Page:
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Here in the United States, the news of Elizabeth Edwards' reoccurance of breast cancer most likely sent a shiver of discomfort through the bodies of breast cancer survivors, and for that matter, all cancer survivors. (For those of you who may not know, she is the wife of former Democratic Presidential candidate John Edwards.) My thoughts: "There, but for the grace for God, go I." No one can possibly know what grief and sorrow went on behind the closed doors of that family. They stood strong and tall in the public eye, but their private moments are mostly inconceivable. In honor of their grief and their tremendous courage, I would like to post some information and a reminder to all men and women. (Yes, men can get breast cancer too!) Check your breasts. Check the breasts of the woman you love. Know them. Know them well. And don't ever think that something is nothing and ignore it. It could be a 'something' that will give you years on your life.  

Although breast cancer awareness may be high, the statistics of women contracting this disease are not improving. Now is the time to mobilize the women in your community to take action and Stop Breast Cancer for Life.  

This year in the United States, a woman will be newly diagnosed with breast cancer every 2 minutes, and a woman will die from breast cancer every *13 minutes*.  

In* 2005, an estimated *212,000 new cases of invasive breast cancer will be diagnosed among women in the United States, as well as nearly 58,000 noninvasive cases. More than 40,000 women will die of breast cancer.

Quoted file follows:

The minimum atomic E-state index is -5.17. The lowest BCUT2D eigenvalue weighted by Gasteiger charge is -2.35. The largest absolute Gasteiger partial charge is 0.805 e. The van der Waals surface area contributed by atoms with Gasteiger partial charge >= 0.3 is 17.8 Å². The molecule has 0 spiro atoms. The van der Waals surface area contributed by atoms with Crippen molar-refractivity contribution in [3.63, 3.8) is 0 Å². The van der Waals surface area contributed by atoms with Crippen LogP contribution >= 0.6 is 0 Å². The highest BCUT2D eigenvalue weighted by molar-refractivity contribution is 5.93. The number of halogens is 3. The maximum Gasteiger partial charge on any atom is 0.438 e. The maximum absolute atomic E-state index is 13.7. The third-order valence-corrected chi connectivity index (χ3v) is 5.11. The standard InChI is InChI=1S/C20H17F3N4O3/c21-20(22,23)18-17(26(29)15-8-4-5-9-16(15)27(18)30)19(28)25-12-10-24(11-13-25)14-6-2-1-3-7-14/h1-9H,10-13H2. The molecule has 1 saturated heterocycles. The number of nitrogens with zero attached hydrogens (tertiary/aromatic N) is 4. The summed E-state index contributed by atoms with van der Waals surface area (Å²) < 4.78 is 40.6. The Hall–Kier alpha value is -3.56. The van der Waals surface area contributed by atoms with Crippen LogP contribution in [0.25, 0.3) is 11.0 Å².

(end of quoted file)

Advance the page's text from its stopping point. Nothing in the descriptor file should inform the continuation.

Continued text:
(These are pretty big numbers. do you know someone who has been affected by this disease? If you don't, you will someday!)

In* the United States, *1 out of 7 women will develop breast cancer in her life -- a risk that was 1 in 11 in 1975. (based on an 85-year lifespan)  

*Breast cancer *is the most common form of cancer in women in the United States (excluding skin cancer). Both its cause and the means for its cure remain undiscovered.  

Approximately 3 million women in the U.S. are living with breast cancer: 2 million who have been diagnosed and an estimated 1 million who do not yet know they have the disease.

Breast cancer is the second leading cause of cancer death for women in the U.S. and the leading cause of cancer death for women worldwide.  

Every woman is at risk for breast cancer. About 90% of women who develop breast cancer *do not have a family history of the disease*__.

Source: and the National Breast Cancer Coalition


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